More than 40 Karenni State civilians killed by Myanmar army in one month

At least 45 local people were killed in military shellings, airstrikes and massacres on the ground in Karenni State in January, according to documentation compiled by local organisations. 

After comparing data and eliminating duplicate entries, 30 of the casualties were recorded by the Karenni Human Rights Group (KnHRG), with the Shwe Nyaung Pin social welfare group adding 15 more. 

“This is a crime committed by the inhumane military council, and it is our aim to prosecute the perpetrators in the future,” KnHRG director Banyar said, adding that more support is needed for the family members of the victims. 

Six of those killed were shot during an airstrike, and four died of what is believed to have been cardiac arrest during artillery fire. Two more people were fatally wounded in blasts caused by the artillery. 

The victims were from Bawlakhe, Demoso, Hpruso and Loikaw townships. 

Some 23 bodies of civilians were found in six wards in Loikaw, a member of the Shwe Nyaung Bin group said. The bodies often had visible lacerations and gunshot wounds to the head. The cause of death was not always able to be determined, depending on the state of the corpse and how long it had been left.

“The bodies were found on motorbikes, in roadside ditches, on the road, and inside homes and kitchens,” the Shwe Nyaung Pin member said. 

According to a statement released by the Karenni Civil Society Network in late January, a total of 198 civilians had been murdered in Karenni State since the military coup in February last year. Nationwide, the number is believed to be more than 1,500, according to the Assistance Association for Political Prisoners.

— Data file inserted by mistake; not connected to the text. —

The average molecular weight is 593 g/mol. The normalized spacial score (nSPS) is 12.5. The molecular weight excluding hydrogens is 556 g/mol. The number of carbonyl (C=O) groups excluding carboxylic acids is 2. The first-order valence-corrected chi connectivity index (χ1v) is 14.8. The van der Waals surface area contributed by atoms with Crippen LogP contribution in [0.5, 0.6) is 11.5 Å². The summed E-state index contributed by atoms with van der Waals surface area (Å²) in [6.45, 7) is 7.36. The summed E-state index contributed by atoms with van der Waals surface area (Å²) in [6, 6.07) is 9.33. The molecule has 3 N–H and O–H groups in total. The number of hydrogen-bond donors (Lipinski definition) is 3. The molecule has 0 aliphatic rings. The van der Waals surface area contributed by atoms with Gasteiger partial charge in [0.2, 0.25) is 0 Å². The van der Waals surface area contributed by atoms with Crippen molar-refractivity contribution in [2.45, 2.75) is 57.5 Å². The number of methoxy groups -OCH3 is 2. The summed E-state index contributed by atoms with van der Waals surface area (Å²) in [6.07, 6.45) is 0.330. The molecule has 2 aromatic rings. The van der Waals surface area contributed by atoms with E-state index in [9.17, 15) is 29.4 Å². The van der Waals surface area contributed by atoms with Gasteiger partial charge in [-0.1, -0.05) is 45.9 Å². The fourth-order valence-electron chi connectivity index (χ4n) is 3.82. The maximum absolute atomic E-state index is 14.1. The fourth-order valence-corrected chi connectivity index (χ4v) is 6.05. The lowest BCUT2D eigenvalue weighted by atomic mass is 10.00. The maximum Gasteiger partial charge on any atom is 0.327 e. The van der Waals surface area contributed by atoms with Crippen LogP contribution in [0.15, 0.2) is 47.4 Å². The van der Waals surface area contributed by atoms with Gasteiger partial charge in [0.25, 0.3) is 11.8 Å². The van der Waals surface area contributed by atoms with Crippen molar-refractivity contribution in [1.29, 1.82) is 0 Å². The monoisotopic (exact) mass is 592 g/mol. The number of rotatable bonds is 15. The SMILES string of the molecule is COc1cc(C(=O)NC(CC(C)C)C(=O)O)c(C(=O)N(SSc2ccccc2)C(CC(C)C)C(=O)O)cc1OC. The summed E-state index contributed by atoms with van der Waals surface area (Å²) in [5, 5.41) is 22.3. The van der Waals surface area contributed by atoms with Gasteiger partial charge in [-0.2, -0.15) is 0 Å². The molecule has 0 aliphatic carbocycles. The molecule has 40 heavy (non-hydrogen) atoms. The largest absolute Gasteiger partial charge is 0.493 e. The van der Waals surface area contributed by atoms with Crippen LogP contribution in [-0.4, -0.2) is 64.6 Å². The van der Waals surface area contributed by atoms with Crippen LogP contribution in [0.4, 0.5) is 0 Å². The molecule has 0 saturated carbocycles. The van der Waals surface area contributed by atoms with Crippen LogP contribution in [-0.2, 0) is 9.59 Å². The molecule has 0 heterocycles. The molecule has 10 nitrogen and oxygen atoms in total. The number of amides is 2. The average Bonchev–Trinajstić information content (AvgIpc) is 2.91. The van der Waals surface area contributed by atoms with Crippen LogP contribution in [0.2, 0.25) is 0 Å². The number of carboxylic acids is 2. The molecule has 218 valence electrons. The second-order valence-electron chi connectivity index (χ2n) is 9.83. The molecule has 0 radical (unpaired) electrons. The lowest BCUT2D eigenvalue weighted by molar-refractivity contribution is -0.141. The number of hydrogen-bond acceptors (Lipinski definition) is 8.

Karenni State has a population of more than 300,000, more than 170,000 of whom have been forced to flee their homes because of ongoing clashes between the military and the resistance in Demoso, Hpruso and Loikaw townships, as well as Pekhon Township in neighbouring Shan State.  

In a statement released on Tuesday, the one-year anniversary of the coup, US President Joe Biden said that the Myanmar junta had “perpetrated countless brutal actions and committed unspeakable violence against civilians, including children.” 

He added that the US would work with allies—including ASEAN members—to hold those responsible for the coup and attacks on civilians accountable. 

The EU’s high representative also published a statement claiming that the bloc “stands ready to adopt further restrictive measures against those responsible for undermining democracy and the serious human rights violations in Myanmar.”

The junta has not responded to either the statements from the international community or those released by local groups in Karenni State, but has blamed the People’s Defence Force for the killings in the state and elsewhere in the country. 

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